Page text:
Denver, member of the blue team.

Big sister assists little brother in the kids' nail driving contest.

Big sister assists little brother in the kids’ nail driving contest.

Determined, if anything.

Determined, if anything.

Uncle Wally, an experienced carpenter, won a round of the adult competition in nail driving.

Uncle Wally, an experienced carpenter, won a round of the adult competition in nail driving.

My cousin Sandy, organizer of the games, scrambles to pull boxcutters from the tool prize box before the kids grab the knives.

My cousin Sandy, organizer of the games, scrambles to pull boxcutters from the tool prize box before the kids grab the knives.

Colorful socks, colorful cups for this contestant in a race to fill the cups with popcorn.

Colorful socks, colorful cups for this contestant in a race to fill the cups with popcorn.

The water spigot proved a popular spot once squirt guns were distributed.

The water spigot proved a popular spot once squirt guns were distributed.

That would be my husband, Randy, sporting "safety glasses" for the nail driving contest. He wont the first round, pounding 9 1/2 nails into a chunk of wood in one minute.

That would be my husband, Randy, sporting “safety glasses” for the nail driving contest. He tied in the first round, pounding 9 1/2 nails into a chunk of wood in one minute.

My sister Lanae cuddles 5-month-old cousins Garrett (I think; he's a twin), left, and Logan, right. They represent the next generation of competitors.

My sister Lanae cuddles 5-month-old cousins Garrett (I think; he’s a twin), left, and Logan, right. They represent the next generation of Kletscher family competitors.

© Copyright 2013 Audrey Kletscher Helbling

 

Celebrating family at the annual Kletscher reunion in southwestern Minnesota July 30, 2013

Filed under: Uncategorized — Audrey Kletscher Helbling @ 12:04 PM
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Referees watch over the competition in which contestants filled cups, attached to their feet, with popcorn and raced to fill ice cream buckets.

Referees watch over the competition in which contestants fill cups, attached to their feet, with popcorn and race to fill ice cream buckets.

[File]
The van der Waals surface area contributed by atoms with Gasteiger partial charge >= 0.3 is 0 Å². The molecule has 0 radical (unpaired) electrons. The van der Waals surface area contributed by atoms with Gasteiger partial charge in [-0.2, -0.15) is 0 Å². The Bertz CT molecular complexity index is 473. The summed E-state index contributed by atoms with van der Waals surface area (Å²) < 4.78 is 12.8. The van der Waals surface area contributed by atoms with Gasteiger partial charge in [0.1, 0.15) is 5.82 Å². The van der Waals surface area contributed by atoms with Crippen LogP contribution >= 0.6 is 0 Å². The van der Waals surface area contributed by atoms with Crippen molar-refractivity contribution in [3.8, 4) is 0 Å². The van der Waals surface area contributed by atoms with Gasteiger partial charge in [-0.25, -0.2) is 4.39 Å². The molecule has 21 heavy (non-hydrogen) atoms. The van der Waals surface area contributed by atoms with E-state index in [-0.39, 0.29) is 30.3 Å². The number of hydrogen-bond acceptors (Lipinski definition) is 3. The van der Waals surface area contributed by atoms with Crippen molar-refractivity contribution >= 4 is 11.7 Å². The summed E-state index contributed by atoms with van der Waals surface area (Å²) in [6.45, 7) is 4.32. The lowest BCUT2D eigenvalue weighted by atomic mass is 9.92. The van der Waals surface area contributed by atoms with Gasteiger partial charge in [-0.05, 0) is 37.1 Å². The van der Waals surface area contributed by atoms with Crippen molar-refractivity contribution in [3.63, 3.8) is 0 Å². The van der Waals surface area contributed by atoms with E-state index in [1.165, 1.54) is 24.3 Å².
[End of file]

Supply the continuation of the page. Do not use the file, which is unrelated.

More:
THIS YEAR THEY CALLED in the referees to control the competitors.

The competitors would be the descendants (and spouses) of Henry and Ida Kletscher, gathered on Sunday afternoon in the Vesta City Park for the annual family reunion. My aunts and uncles and cousins and their kids and their kids’ kids; my mom; four of my siblings and two of their spouses; and a single nephew.

P)lating food at the potluck meal spread across several picnic tables in the Vesta City Park shelter.

Plating food at the potluck meal spread across several picnic tables in the Vesta City Park shelter.

My first plate of food. I made sure to grab a piece of the blueberry dessert, which my Aunt Elaine brings each year. Wait too long and you miss out on a piece.

My first plate of food. I made sure to grab a piece of the blueberry dessert, which my Aunt Marilyn brings each year. Wait too long and you miss out on a piece.

Fueled by a potluck meal, preschoolers to my 90-year-old Aunt Elaine participated in an afternoon of organized competitive activities ranging from puzzle making to relay races to nail pounding to Kletscher family trivia.

In the flag race, contestants carry flags from one ice cream bucket to another.

In the flag race, contestants carry flags from one ice cream bucket to another.

Laughter erupted. Legs pounded the parched and hardened lawn. Good-natured kidding abounded.

Winners in the puzzle making competition celebrate.

Winners in the puzzle making competition celebrate. Contestants assembled 25-piece puzzles.

Teams cheered.

My cousin Greg cheats in the popcorn game in which contestants were supposed to fill cups. attached to their feet, with popcorn. He found his hands to work much better.